Is it time to change the advice on plagiarism?

Plagiarism illustration: From WikiMedia Commons, public domain.New writers are often deathly afraid of plagiarism. They pop up on forums asking what’s to stop someone who reads their story from taking it and publishing it as their own. Other people usually tell them to stop worrying about it, it’s very unlikely!

But every week we seem to see another plagiarist exposed – which is probably just the tip of the iceberg. So is it time to change the answer to the question? What should the new answer be?

1) Stop worrying about the wrong people. The new writers often ask what’s to stop a beta reader, agent or publisher from stealing their unpublished book when the writer sends it to them. But these are actually the least likely people, as long of course as the writer has done their research and made sure the person they are sending it to is respectable and trustworthy. There are dodgy agents and publishers out there – but they aren’t going to steal an MS, they are going to try to make the writer pay them money to edit and publish it. The plagiarised books on the other hand are usually stolen not from someone’s unpublished manuscript that’s fallen into the wrong hands; they are copied from published books, online free reads on author and publisher website and from fiction publishing sites, including fanfiction sites.

2) Is it increasing? It’s difficult to say as who knows what was out there before undetected? Maybe we just hear about it more. But it’s certainly easier to do now. You can copy and paste the text from an ebook format, make a few strategic changes, turn it back into an ebook and put it up on Amazon and Smashwords. Some plagiarists will do a bit more work in the changes; some will do barely anything at all and just basically steal it as is and put their name on it. You can usually spot these on Amazon as having 300 books in 20 different genres and apparently publish three new novels a week. Some do this on an industrial scale. They don’t last long, but they make money off other people’s work for was long as they are up there.

3) The consequences for plagiarists are minimal. Sure they are tarred and feathered in the court of the internet, but when did you last hear of one being taken to court? Most people don’t have the time, money and inclination to do that, especially if the plagiarist is in another country. Some go away and pop up again under a different name. If they are self-publishing they aren’t going to be pursued for the royalties previously paid out. It’s no wonder the ethically-challenged are doing it in apparent increasing numbers.

4) Copyright registration will not save you. A burglar knows it’s against the law to steal people’s stuff, but they do is anyway. Plagiarists know that what they are doing is wrong, is breaching copyright. They still do it.

5) So if it’s increasing and the consequences are minimal and nobody can apparently stop it from happening, what can a writer do to protect themselves? They can make sure they can prove they are the author of the story and had it first. Remember plagiarists sometimes counter-accuse the person they stole from, claiming that writer actually copied them! So if you’re writing always do the following while working on a book/story:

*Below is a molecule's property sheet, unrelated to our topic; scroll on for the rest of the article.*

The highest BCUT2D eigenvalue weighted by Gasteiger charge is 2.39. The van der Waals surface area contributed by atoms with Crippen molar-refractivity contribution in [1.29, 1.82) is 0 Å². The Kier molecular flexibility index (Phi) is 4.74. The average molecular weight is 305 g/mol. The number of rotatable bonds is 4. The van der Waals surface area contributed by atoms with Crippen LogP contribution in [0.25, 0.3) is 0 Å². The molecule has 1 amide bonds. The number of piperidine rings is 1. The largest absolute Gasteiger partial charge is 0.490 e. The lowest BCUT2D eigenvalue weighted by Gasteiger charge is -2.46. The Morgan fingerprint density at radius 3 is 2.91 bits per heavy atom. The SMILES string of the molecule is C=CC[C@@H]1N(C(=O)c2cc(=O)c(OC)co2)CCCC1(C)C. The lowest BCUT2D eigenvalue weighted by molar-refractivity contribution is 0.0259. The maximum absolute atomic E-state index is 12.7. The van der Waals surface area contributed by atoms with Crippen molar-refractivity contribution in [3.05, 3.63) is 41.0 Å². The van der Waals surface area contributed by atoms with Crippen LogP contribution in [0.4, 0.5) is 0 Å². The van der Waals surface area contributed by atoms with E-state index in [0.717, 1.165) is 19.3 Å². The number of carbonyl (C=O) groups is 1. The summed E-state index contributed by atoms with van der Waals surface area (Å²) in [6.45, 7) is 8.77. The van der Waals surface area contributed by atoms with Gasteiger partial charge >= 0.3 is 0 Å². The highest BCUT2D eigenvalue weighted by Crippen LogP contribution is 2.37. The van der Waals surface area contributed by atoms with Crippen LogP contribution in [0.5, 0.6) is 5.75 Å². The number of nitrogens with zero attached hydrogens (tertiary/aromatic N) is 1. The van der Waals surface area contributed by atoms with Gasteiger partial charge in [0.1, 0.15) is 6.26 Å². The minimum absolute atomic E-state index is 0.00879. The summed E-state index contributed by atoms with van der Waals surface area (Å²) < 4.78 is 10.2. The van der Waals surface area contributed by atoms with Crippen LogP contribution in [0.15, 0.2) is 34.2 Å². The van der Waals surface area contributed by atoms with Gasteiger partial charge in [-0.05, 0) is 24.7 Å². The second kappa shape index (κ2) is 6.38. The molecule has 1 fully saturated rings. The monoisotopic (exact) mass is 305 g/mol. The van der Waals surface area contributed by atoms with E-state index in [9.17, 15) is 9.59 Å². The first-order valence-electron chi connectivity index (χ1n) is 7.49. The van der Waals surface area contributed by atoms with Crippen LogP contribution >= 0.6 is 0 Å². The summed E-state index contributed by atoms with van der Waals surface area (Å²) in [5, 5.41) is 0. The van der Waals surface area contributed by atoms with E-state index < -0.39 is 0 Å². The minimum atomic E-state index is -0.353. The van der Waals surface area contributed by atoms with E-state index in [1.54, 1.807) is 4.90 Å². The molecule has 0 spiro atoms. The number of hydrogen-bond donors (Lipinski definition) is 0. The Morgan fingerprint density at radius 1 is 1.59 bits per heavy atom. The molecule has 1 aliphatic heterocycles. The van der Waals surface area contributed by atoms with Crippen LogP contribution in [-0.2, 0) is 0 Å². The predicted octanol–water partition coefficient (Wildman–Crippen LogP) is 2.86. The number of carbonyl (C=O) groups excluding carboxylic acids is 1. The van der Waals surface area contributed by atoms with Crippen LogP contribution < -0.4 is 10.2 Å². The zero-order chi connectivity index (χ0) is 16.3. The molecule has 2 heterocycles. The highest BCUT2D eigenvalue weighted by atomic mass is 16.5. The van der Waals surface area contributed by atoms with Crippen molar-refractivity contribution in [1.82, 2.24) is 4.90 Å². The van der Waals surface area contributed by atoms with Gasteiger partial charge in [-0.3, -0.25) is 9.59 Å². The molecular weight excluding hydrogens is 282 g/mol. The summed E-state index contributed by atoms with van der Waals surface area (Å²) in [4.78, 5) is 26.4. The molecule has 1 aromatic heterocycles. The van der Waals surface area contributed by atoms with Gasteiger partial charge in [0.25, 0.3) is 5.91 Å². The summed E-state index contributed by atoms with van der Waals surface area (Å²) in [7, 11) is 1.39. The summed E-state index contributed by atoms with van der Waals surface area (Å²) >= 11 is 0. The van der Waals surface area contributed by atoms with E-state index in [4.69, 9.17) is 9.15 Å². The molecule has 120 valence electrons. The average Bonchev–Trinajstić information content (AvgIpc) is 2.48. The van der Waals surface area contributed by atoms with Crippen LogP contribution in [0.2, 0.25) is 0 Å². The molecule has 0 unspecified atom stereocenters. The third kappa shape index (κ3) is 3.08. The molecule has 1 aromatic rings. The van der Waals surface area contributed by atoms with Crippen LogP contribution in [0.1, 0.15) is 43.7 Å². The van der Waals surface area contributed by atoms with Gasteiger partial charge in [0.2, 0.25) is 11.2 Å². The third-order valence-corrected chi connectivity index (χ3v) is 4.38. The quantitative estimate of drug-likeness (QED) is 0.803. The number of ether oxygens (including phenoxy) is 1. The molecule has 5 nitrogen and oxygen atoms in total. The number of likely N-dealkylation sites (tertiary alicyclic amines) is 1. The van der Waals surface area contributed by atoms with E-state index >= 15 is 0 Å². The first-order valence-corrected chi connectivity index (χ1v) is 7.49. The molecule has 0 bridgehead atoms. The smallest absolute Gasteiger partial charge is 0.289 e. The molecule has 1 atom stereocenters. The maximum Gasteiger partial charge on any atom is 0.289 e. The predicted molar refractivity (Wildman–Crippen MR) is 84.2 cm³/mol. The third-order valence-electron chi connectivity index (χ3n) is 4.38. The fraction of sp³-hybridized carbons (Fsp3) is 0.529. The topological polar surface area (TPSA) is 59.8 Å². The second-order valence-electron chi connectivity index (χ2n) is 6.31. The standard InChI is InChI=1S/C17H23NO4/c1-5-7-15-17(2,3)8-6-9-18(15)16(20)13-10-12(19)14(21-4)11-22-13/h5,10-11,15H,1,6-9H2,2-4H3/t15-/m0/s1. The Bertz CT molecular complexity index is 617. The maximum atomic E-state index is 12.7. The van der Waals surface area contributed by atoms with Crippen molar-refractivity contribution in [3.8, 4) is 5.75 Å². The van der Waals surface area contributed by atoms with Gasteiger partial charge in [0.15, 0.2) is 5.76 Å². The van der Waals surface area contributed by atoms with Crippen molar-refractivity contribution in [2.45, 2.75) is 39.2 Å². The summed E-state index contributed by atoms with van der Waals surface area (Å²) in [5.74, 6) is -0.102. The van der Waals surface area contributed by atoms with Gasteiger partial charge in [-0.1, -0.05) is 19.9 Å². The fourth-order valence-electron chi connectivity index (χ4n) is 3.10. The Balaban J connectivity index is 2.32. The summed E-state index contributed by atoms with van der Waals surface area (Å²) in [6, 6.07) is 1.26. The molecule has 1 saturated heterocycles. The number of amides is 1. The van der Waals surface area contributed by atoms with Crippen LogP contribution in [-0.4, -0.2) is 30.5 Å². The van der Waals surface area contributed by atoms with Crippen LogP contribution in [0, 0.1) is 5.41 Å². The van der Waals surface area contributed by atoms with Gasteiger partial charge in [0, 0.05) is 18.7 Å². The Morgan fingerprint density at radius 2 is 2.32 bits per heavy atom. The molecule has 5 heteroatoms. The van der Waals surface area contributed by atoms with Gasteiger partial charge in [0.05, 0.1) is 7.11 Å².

• Keep all your notes and outlines about it. Write the date on every bit of paper you write a note on and archive them all when you’re done.
  • Keep all your previous drafts. Hell, the files are small, keep a copy of the draft as it was at the end of every single day if you want.
  • Keep backups of these drafts online, in something like Dropbox, GDrive or Skydrive, or whatever your cloud storage of choice. And once you upload a copy never touch it again so you preserve the time stamp. I’ve never heard of a plagiarist faking up an outline and previous drafts.
  • If you email a copy to someone keep a copy of the email. Not because you don’t trust that individual, but the email is another time stamped record of the fact you had that file on that date.
  • If the plagiarised story was on a fiction sharing or fanfic site or a blog don’t panic and pull it down when the plagiarism comes to light. For one thing that’s bolting the stable door after the horse has bolted. For another, the page or post its on is dated and is more proof of when you had the story – i.e. before the plagiarist can show any evidence of having it.

I don’t know about anyone else, but in a court of law or the court of the internet I’d give you the benefit of the doubt based on the above evidence that you’re the author of the story.

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3 thoughts on “Is it time to change the advice on plagiarism?

  1. Another good idea here is to snail mail yourself the first chapter or a couple of pages from each chapter on hard copy/paper. Once you receive it, do not open that envelope. The postal stamp will be your proof. Also, for emailing the draft or even the MC itself, don’t we all have more than one email? I’d email it to myself as well. Make a file in your email strictly to store all these documents.

    1. Emailing it to yourself is good too. It’s another form of cloud storage, useful as both backup and proof of when you had the story.

      The thing of posting it to yourself is often cited, but it doesn’t actually have any legal validity. It has been tested in court and the problem is that you could just post an empty unsealed envelope to yourself and put something in it later. All the postmark proves is that the envelope was in the system on that date, not what was in it.

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